The Influence of Government Intervention and Electronic Music in the Supply and Demand of Ecstasy
3, 4-methylenedioxymethamphetamine, commonly known as MDMA or ecstasy, is easy to take. Users can ingest it in powder or pill form and quickly feel its effects; the heartbeat quickens, happiness reigns and a deep feeling of unity takes root. Sounds and colors are more intense.1 Users often spend their ‘high’ at raves or dance clubs, enjoying the genial ambiance, electronic music, and laser lights.2 Prior to the moment ecstasy is ingested, it travels through a complex supply chain of ingredient acquisition, production, and distribution, often involving powerful crime syndicates. The complexity of this process leaves it vulnerable to government interventions, the varying degree and efficacy of which have prompted huge fluctuations in global usage over the last thirty years. This is especially apparent in Western Europe and the United States, where MDMA became incredibly popular during the 1990s and early 2000s, suddenly fell from frequent usage, and just recently reemerged as a major illicit trade quite different than it was during the first ecstasy boom. Mirroring the periodic and geographical fluctuations of the global ecstasy market to a significant degree is electronic dance music, (EDM) the primary genre played at the raves and clubs often associated with ecstasy use. Legislation imposed to limit MDMA usage between the 1980s and the present has massively impacted the supply and demand of MDMA, prompted innovation in the synthetic smuggling industry, and had far-reaching cultural implications as seemingly unrelated as trends in popular music.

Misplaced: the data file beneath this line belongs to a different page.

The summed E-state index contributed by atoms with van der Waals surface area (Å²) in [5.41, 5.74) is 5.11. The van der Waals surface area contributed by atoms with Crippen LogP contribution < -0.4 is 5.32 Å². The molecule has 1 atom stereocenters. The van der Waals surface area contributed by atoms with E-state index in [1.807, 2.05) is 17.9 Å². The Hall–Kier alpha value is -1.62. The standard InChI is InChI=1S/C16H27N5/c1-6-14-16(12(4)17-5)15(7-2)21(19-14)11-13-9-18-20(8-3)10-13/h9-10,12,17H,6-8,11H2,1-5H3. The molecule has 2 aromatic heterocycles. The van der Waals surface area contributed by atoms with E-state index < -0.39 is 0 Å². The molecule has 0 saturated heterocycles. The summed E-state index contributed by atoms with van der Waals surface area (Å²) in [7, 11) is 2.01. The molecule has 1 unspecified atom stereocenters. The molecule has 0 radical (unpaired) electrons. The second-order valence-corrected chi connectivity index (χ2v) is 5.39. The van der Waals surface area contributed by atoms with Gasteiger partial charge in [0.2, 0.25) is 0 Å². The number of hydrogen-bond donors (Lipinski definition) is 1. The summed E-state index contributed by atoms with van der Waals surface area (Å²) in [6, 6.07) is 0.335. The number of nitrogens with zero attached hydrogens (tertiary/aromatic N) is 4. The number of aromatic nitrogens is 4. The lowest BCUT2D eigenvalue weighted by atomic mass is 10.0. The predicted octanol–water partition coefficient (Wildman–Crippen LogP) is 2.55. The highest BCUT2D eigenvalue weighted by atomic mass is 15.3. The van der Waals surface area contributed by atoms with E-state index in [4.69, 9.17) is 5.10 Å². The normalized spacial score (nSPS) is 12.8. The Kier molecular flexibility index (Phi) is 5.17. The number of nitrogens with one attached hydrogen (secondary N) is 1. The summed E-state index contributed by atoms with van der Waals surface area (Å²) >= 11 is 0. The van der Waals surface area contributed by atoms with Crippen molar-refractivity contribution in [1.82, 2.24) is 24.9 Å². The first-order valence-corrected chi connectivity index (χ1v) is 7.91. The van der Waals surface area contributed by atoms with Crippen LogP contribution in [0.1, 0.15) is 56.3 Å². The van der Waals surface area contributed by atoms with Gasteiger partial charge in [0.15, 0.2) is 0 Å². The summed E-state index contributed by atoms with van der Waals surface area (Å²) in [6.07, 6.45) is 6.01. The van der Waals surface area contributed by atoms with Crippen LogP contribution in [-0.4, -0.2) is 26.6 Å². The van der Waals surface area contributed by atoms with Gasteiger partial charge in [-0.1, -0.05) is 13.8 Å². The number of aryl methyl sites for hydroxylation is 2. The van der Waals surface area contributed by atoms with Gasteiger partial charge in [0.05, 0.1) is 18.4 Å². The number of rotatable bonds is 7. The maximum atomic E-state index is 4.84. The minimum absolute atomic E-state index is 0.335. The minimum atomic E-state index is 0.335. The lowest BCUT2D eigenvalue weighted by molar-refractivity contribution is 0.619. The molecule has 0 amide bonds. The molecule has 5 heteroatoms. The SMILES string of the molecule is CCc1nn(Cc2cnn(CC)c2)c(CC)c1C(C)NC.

The MDMA compound was discovered accidentally in 1912 by a German scientist trying to create a marketable appetite suppressant.3 Although it was patented two years later and entirely legal to consume, MDMA was not often used in America until the 1970s, when a number of psychologists began to publicize its efficacy as a tool for mental treatment.4 Psychologist Dr. Ralph Metzner explained that an MDMA dosage allowed patients to gain perspective on traumatic incidents “that are normally just too anxiety-provoking to look at,” like rape.5 He and others in his field felt that ecstasy could help certain people become more mentally healthy without causing enough danger to offset its benefits. Its recreational use gained significant popularity in Dallas, Texas in the early 1980s, when “everyone from housewives to urban cowboys” across multiple generations enjoyed its effects in dance clubs.5 Although there were “virtually no social problems caused by MDMA” at the time, the lack of scientific knowledge about its effects made legislators fearful of a potential threat to public safety.5 MDMA was hence classified as a Schedule I drug with no pharmacological benefit and outlawed in 1985.4
Recreational and medicinal use of ecstasy ended abruptly after it was deemed illegal; an annual survey conducted by the University of Michigan examining drug availability to twelfth graders did not even inquire about MDMA until 1990,6 reflecting the assertion in ABC’s documentary “Ecstasy Rising” that the drug had “all but disappeared” in the United States prior to the early 1990s.5 The survey found th...